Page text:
Deciding on LLC doesn’t completely decide your Entity.

The Limited Liability Company is a relatively new entity, and is strictly a “state” entity.  The IRS doesn’t recognize LLCs for tax purposes.  So, if you decide on becoming a LLC, you still have to decide (or the IRS will decide for you!) how you want to be taxed.

With the LLC you get ease of set up and limited liability.   There is also less administration for the LLC.  But how are you taxed?  If you are a single member LLC (just you and no one else, not even a spouse) then if you don’t choose differently, the IRS says by default you are a disregarded entity.  This means that you’re taxed just like any other sole proprietor on a schedule C or F (if you’re a farmer).  As a single member LLC you could also choose to be taxed as a corporation or even a corporation that elects S status.  But you can’t be a partnership — takes at least two.  If you have more than one member of the LLC, then by default the IRS taxes the LLC as a partnership.  However, you can choose to be taxed as a corporation or a S corporation.  With the limited liability and ease of set up, this is a pretty good deal.

S Corporations

A S-corporation is a regular corporation that has made an election with the IRS for S status, meaning mostly that the corporation is not taxed and all profit and loss is taxed to the individual shareholders.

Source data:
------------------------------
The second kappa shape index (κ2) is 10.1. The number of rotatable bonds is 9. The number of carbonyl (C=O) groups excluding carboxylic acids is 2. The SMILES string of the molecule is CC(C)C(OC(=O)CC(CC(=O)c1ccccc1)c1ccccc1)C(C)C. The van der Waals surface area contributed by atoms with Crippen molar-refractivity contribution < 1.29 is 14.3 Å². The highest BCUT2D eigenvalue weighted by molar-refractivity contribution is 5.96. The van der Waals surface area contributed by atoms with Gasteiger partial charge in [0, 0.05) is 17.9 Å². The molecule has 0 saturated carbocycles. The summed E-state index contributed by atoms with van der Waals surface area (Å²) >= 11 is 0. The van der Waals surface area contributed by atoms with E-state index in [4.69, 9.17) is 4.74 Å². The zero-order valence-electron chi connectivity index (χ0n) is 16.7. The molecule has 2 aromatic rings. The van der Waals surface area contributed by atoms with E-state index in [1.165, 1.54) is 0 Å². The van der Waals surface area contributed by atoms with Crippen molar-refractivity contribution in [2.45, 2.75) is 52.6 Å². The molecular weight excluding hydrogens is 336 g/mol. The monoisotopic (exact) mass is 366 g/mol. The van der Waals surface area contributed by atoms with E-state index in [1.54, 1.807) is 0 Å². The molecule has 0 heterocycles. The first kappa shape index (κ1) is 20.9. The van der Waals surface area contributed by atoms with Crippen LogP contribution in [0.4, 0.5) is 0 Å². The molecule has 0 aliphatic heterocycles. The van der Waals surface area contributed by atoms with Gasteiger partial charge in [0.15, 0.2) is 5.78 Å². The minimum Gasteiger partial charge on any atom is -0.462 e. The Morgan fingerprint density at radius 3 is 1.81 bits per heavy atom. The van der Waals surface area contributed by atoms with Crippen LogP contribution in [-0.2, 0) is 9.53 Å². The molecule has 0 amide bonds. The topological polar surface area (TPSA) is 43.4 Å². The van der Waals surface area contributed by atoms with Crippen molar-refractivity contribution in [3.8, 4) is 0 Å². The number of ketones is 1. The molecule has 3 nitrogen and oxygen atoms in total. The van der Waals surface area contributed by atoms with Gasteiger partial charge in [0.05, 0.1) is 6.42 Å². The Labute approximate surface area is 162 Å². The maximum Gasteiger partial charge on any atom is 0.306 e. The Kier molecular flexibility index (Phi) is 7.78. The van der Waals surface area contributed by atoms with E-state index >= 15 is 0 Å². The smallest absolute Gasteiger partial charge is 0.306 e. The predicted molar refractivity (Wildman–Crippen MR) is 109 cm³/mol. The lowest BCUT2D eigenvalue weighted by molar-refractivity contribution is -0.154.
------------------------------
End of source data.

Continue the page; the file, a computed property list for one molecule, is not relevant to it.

The S corporation, like the regular corporation, enjoys limited liability.  There is also the same ease of transfer of interests via “stock” and unlimited life of the corporation.  However, unlike a regular corporation, a S corporation is limited to 100 shareholders and can only have one “class” of shareholders.

Most importantly, the S corporation does not have the double taxation of the regular corporation.  For profit/loss and fringe benefits the S corporation is treated by the IRS much the same as a partnership.  Although the corporation files a separate tax return, form 1120S, it is not taxed.  Profit or loss is reported via a K-1 on the shareholder’s individual return.

The S corporation is a strange bird.  With the structure of a corporation and the flow through of a partnership, the S corporation has rules galore!  The IRS form 1120S should not be attempted by someone not very familiar with the rules for S corporations.  I’m not a S corporation, but they are my favorite entity.

An Old Fashioned Corporation

The regular corporation (or C Corporation as it is sometimes called) has been around for a long, long time.  And of recent, hasn’t been the entity of choice for most businesses.

A corporation is the most costly of the entity choices to set up, and this includes both regular corporations and S-corporations.  Legal services are required and there is considerable red tape to administer them.  Corporation meetings along with minutes documenting all actions are required.  The IRS requires a form 1120 to be filed, and hence one of the biggest strikes against —  double taxation.  The profits of the corporation are taxed at the corporate level and then the dividends that stockholders receive from the corporation are taxed at the individual level.  Definitely a downside!

The corporation does provide limited liability.  And there is ease of transfer via “stock”.  The life of a corporation is not limited by the stockholders.  Another upside is the ability to deduct fringe benefits of the owners.  Aside from non-discrimination rules (you can’t have benefits for the owners and not for other employees), a corporation can deduct health insurance, some life insurance, pension plans, etc.  Is it worth the extra costs and red tape?  Most people think not.  Just FYI, I’m an old fashioned corporation.